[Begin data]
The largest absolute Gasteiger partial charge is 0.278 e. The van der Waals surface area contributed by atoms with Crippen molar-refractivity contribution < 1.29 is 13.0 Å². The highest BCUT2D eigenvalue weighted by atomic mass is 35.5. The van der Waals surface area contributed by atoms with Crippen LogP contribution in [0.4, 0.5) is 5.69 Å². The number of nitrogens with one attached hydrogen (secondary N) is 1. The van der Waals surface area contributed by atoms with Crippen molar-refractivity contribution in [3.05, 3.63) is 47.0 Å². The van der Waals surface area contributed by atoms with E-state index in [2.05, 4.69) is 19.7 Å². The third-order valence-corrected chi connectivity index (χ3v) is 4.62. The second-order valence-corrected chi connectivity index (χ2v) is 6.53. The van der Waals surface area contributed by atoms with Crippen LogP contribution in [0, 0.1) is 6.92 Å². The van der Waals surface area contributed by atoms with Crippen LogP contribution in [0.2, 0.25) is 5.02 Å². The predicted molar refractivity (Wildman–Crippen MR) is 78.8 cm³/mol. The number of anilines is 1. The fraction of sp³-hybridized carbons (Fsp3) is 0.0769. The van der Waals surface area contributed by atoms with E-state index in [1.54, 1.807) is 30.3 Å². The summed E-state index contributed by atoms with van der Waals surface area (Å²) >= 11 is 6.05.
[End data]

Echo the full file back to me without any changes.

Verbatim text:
The largest absolute Gasteiger partial charge is 0.278 e. The van der Waals surface area contributed by atoms with Crippen molar-refractivity contribution < 1.29 is 13.0 Å². The highest BCUT2D eigenvalue weighted by atomic mass is 35.5. The van der Waals surface area contributed by atoms with Crippen LogP contribution in [0.4, 0.5) is 5.69 Å². The number of nitrogens with one attached hydrogen (secondary N) is 1. The van der Waals surface area contributed by atoms with Crippen molar-refractivity contribution in [3.05, 3.63) is 47.0 Å². The van der Waals surface area contributed by atoms with E-state index in [2.05, 4.69) is 19.7 Å². The third-order valence-corrected chi connectivity index (χ3v) is 4.62. The second-order valence-corrected chi connectivity index (χ2v) is 6.53. The van der Waals surface area contributed by atoms with Crippen LogP contribution in [0, 0.1) is 6.92 Å². The van der Waals surface area contributed by atoms with Crippen LogP contribution in [0.2, 0.25) is 5.02 Å². The predicted molar refractivity (Wildman–Crippen MR) is 78.8 cm³/mol. The number of anilines is 1. The fraction of sp³-hybridized carbons (Fsp3) is 0.0769. The van der Waals surface area contributed by atoms with E-state index in [1.54, 1.807) is 30.3 Å². The summed E-state index contributed by atoms with van der Waals surface area (Å²) >= 11 is 6.05.